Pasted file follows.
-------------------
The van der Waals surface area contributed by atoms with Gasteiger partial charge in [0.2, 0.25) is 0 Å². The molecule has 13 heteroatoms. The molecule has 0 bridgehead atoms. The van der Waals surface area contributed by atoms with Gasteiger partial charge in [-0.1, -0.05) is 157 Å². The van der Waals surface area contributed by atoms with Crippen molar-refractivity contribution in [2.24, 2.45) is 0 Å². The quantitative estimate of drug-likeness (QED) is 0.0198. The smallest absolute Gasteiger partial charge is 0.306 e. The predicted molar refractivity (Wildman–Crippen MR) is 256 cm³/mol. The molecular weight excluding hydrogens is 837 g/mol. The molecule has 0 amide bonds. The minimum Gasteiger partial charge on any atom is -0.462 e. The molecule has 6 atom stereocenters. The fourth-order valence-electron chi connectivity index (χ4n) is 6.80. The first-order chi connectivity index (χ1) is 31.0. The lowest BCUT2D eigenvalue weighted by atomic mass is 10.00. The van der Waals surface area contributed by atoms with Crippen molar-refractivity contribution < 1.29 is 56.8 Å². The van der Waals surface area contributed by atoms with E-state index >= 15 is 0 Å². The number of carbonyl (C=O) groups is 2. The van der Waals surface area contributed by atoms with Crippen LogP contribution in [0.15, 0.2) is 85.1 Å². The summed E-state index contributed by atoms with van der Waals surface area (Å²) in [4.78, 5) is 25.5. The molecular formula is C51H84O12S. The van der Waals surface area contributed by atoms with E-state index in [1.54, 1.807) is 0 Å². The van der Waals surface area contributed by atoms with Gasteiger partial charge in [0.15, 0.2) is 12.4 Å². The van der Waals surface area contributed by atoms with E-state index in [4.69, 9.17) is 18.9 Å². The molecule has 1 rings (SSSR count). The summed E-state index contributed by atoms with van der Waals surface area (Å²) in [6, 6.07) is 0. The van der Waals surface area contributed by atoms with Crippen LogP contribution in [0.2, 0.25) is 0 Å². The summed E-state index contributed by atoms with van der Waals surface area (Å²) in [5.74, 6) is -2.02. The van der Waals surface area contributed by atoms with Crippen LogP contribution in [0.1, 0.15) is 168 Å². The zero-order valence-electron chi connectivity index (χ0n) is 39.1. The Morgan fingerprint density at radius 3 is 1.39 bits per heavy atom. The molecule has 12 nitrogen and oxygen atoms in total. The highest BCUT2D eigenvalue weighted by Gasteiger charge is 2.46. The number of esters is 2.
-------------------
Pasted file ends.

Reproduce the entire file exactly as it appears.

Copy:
The van der Waals surface area contributed by atoms with Gasteiger partial charge in [0.2, 0.25) is 0 Å². The molecule has 13 heteroatoms. The molecule has 0 bridgehead atoms. The van der Waals surface area contributed by atoms with Gasteiger partial charge in [-0.1, -0.05) is 157 Å². The van der Waals surface area contributed by atoms with Crippen molar-refractivity contribution in [2.24, 2.45) is 0 Å². The quantitative estimate of drug-likeness (QED) is 0.0198. The smallest absolute Gasteiger partial charge is 0.306 e. The predicted molar refractivity (Wildman–Crippen MR) is 256 cm³/mol. The molecular weight excluding hydrogens is 837 g/mol. The molecule has 0 amide bonds. The minimum Gasteiger partial charge on any atom is -0.462 e. The molecule has 6 atom stereocenters. The fourth-order valence-electron chi connectivity index (χ4n) is 6.80. The first-order chi connectivity index (χ1) is 31.0. The lowest BCUT2D eigenvalue weighted by atomic mass is 10.00. The van der Waals surface area contributed by atoms with Crippen molar-refractivity contribution < 1.29 is 56.8 Å². The van der Waals surface area contributed by atoms with E-state index >= 15 is 0 Å². The number of carbonyl (C=O) groups is 2. The van der Waals surface area contributed by atoms with Crippen LogP contribution in [0.15, 0.2) is 85.1 Å². The summed E-state index contributed by atoms with van der Waals surface area (Å²) in [4.78, 5) is 25.5. The molecular formula is C51H84O12S. The van der Waals surface area contributed by atoms with E-state index in [1.54, 1.807) is 0 Å². The van der Waals surface area contributed by atoms with Gasteiger partial charge in [0.15, 0.2) is 12.4 Å². The van der Waals surface area contributed by atoms with E-state index in [4.69, 9.17) is 18.9 Å². The molecule has 1 rings (SSSR count). The summed E-state index contributed by atoms with van der Waals surface area (Å²) in [6, 6.07) is 0. The van der Waals surface area contributed by atoms with Crippen LogP contribution in [0.2, 0.25) is 0 Å². The summed E-state index contributed by atoms with van der Waals surface area (Å²) in [5.74, 6) is -2.02. The van der Waals surface area contributed by atoms with Crippen LogP contribution in [0.1, 0.15) is 168 Å². The zero-order valence-electron chi connectivity index (χ0n) is 39.1. The Morgan fingerprint density at radius 3 is 1.39 bits per heavy atom. The molecule has 12 nitrogen and oxygen atoms in total. The highest BCUT2D eigenvalue weighted by Gasteiger charge is 2.46. The number of esters is 2.